Jerry Zaks (Guys and Dolls, Little Shop of Horrors) directs the revival of the musical by librettist Michael Stewart, lyricist Lee Adams and composer Charles Strouse. The show was a rare original musical, not based on source material, though it was inspired by the real-life story of Elvis Presley being drafted into the U.S. Army, and its effect on teen girls.
The fictionalized story concerns the Army-bound superstar Conrad Birdie and the woes of Albert Peterson, his manager and songwriter. A plan is hatched to give Conrad a major TV sendoff on the Ed Sullivan show, which will shoot on location in the town of Sweet Apple, Ohio, where one lucky girl wins the chance to kiss Conrad goodbye.
After the event, Albert and his long-suffering love, Rosie, can retire from showbiz. Albert's meddling mother, Mae, played at City Center by Doris Roberts (of TV's "Everybody Loves Raymond"), proves an obstacle for Albert and Rosie.
The show begat a movie that starred Ann-Margret (as high-schooler Kim McAfee) and Dick Van Dyke (who was Albert on Broadway). A TV movie in 1995 starred Vanessa Williams and Jason Alexander and incorporated new songs "Let's Settle Down" (which won an Emmy Award) and "A Mother Doesn't Matter" (a choice, guilt-inducing song for mama Mae, played by Tyne Daly). The 1960 Broadway script and score are being employed for Encores! (which means no specialty or character material written for the films or revivals is being interpolated).
The Encores! cast includes Daniel Jenkins as Albert, Karen Ziemba as Rosie, William Robert Gaynor as Conrad, Walter Bobbie (the onetime artistic director of Encores!) as Mr. MacAfee (a role originated by Paul Lynde), Jessica Grové as lovestruck Kim MacAfee, Keith Nobbs as her steady Hugo, Victoria Clark as Mrs. MacAfee, William Ullrich as Randolph MacAfee. Music director Rob Fisher conducts the Encores! orchestra. Casey Nicolaw choreographs. David Ives penned the concert adaptation of the script. Encores! celebrates lesser-known or not recently revived musicals in concert, with minimal set and costumes, though choreography is employed (through a special contract with Actors' Equity). Actors hold scripts in hand.
A fully-staged Broadway-bound revival of Bye Bye Birdie is in the works for later this year, apparently not using the template of the Encores! run (the current Chicago and Wonderful Town revival were both born at Encores!).
The show is also being considered for another film adaptation by Columbia Pictures.
Bye Bye Birdie debuted on Broadway April 14, 1960, at the Martin Beck Theatre, running 607 performances before closing Oct. 7, 1961. Gower Champion directed and choreographed the production starring Chita Rivera and Dick Van Dyke. The production won the 1961 Tony Award for Best Musical as well as Featured Actor (Van Dyke), Producer (Edward Padula), Director, Choreographer and Author. Best Score had not yet been introduced in the Tonys, but Strouse and Adams received Tonys by association for the Best Musical win.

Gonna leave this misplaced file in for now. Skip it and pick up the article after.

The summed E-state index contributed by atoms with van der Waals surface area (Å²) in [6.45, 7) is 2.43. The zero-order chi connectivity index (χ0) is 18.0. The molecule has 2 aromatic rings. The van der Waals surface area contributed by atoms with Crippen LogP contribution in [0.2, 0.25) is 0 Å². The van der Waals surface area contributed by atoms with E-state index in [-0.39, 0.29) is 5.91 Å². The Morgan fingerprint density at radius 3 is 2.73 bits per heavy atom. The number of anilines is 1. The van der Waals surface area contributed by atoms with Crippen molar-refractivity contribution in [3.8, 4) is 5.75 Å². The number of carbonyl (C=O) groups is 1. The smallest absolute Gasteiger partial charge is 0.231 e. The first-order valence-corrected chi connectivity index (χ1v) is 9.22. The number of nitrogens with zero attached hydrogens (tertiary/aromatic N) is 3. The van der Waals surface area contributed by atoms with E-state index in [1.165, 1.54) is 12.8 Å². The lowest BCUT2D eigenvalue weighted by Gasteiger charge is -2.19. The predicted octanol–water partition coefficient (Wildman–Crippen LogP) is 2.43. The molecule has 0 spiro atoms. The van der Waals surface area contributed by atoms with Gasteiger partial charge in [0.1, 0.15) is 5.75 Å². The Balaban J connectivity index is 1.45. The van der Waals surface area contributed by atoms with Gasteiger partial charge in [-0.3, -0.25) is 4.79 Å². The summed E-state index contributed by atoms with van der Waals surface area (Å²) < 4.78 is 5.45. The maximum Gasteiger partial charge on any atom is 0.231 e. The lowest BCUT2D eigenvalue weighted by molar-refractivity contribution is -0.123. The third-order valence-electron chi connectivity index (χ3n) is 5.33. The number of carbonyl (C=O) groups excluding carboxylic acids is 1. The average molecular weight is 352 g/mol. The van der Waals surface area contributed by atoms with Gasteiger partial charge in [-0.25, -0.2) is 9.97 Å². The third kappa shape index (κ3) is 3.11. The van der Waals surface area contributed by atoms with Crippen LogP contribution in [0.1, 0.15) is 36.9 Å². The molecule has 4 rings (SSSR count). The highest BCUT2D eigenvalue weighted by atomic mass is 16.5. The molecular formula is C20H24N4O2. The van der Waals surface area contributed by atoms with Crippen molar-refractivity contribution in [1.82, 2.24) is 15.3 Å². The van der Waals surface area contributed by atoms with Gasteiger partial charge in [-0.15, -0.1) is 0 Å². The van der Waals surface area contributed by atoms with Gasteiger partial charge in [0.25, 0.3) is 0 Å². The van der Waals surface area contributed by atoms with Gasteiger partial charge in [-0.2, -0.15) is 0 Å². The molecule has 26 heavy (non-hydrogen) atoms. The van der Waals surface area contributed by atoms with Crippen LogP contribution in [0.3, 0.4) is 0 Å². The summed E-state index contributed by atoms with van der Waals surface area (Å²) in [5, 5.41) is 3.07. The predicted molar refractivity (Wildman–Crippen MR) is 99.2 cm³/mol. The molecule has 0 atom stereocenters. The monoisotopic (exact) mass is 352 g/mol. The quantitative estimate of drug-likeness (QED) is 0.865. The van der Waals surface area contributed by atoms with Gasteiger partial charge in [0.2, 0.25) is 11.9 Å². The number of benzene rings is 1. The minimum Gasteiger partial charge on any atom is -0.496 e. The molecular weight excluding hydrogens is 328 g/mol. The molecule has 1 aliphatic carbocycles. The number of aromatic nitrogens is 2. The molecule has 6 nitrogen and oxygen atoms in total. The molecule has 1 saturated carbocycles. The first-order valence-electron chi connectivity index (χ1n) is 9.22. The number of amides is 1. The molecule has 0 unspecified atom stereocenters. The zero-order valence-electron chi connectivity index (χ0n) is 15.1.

The musical's score features "Kids," "We Love You, Conrad," "Spanish Rose," "Put on a Happy Face," "The Telephone Hour," "Rosie," An English Teacher," "How Lovely to Be a Woman," "A Lot of Livin' to Do," "Baby, Talk to Me," "One Boy," "A Healthy Normal American Boy," "What Did I Ever See in Him?," "Hymn for a Sunday Evening," and two hip-swivelling rock 'n' roll spoofs: "One Last Kiss" and "Honestly Sincere."
The May 10 performance is the annual Encores! gala benefit for City Center, this year celebrating its 60th anniversary.
Bye Bye Birdie plays 8 PM May 6, 8 PM May 7, 2 & 8 PM May 8, 6:30 PM May 9, 7 PM May 10.
Tickets to Bye Bye Birdie at City Center, 131 West 55th Street (between Sixth and Seventh Ave.), call (212) 581-1212 or (877) 581-1212 outside metropolitan NYC, NJ, and CT. For more information, visit www.citycenter.org.
In a 2002 interview with Playbill On-Line, during a regional run of the new Strouse-Adams musical, Marty, lyricist Adams spoke about Birdie's most famous song, "Put on a Happy Face."
"We learned our stuff also in the mountains, at Green Mansions, this place in the Adirondacks where young singles from New York would go to meet each other, and we had a full theatre program: Orchestra, sets, costumes, lights, a theatre," Adams said. "We would do an original revue every Saturday night — music, lyrics, sketches all summer. That was a great place. You had to learn to write fast. When it came time to write Birdie, we kept saying we needed a song like 'Put On a Happy Face,' which we wrote in the mountains. Finally, we said, maybe we could use 'Happy Face.' [Their standard] 'Once Upon a Time' from All American was also one of the songs from Green Mansions."
In 1981, Strouse and Adams collaborated on a sequel to Bye Bye Birdie called Bring Back Birdie. It was a quick Broadway flop, but a cast album survived. Chita Rivera repeated her original role as Rosie.